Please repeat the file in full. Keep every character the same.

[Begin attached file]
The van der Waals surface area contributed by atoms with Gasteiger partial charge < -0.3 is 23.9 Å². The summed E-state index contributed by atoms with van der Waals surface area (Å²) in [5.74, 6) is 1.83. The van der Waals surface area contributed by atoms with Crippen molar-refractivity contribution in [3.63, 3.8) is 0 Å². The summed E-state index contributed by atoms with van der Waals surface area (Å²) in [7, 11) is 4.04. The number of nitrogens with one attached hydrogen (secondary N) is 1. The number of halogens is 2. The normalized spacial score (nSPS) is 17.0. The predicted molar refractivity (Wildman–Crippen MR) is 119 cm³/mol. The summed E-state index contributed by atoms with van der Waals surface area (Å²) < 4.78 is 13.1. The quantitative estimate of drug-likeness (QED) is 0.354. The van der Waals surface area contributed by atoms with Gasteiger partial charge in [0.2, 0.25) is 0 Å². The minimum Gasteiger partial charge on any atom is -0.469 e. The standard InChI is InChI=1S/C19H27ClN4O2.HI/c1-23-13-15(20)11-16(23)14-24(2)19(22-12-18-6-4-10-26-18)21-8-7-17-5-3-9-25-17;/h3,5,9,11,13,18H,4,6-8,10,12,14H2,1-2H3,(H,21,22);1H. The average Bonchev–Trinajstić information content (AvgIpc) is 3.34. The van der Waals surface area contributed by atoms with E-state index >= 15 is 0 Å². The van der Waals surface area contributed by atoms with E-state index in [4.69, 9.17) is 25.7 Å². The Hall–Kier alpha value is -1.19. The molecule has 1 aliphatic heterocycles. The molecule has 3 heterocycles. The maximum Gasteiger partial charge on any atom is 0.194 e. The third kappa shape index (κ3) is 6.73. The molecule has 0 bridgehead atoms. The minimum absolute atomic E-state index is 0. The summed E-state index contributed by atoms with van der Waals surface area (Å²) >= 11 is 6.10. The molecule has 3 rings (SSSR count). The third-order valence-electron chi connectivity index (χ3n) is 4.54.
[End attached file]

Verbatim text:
The van der Waals surface area contributed by atoms with Gasteiger partial charge < -0.3 is 23.9 Å². The summed E-state index contributed by atoms with van der Waals surface area (Å²) in [5.74, 6) is 1.83. The van der Waals surface area contributed by atoms with Crippen molar-refractivity contribution in [3.63, 3.8) is 0 Å². The summed E-state index contributed by atoms with van der Waals surface area (Å²) in [7, 11) is 4.04. The number of nitrogens with one attached hydrogen (secondary N) is 1. The number of halogens is 2. The normalized spacial score (nSPS) is 17.0. The predicted molar refractivity (Wildman–Crippen MR) is 119 cm³/mol. The summed E-state index contributed by atoms with van der Waals surface area (Å²) < 4.78 is 13.1. The quantitative estimate of drug-likeness (QED) is 0.354. The van der Waals surface area contributed by atoms with Gasteiger partial charge in [0.2, 0.25) is 0 Å². The minimum Gasteiger partial charge on any atom is -0.469 e. The standard InChI is InChI=1S/C19H27ClN4O2.HI/c1-23-13-15(20)11-16(23)14-24(2)19(22-12-18-6-4-10-26-18)21-8-7-17-5-3-9-25-17;/h3,5,9,11,13,18H,4,6-8,10,12,14H2,1-2H3,(H,21,22);1H. The average Bonchev–Trinajstić information content (AvgIpc) is 3.34. The van der Waals surface area contributed by atoms with E-state index >= 15 is 0 Å². The van der Waals surface area contributed by atoms with E-state index in [4.69, 9.17) is 25.7 Å². The Hall–Kier alpha value is -1.19. The molecule has 1 aliphatic heterocycles. The molecule has 3 heterocycles. The maximum Gasteiger partial charge on any atom is 0.194 e. The third kappa shape index (κ3) is 6.73. The molecule has 0 bridgehead atoms. The minimum absolute atomic E-state index is 0. The summed E-state index contributed by atoms with van der Waals surface area (Å²) >= 11 is 6.10. The molecule has 3 rings (SSSR count). The third-order valence-electron chi connectivity index (χ3n) is 4.54.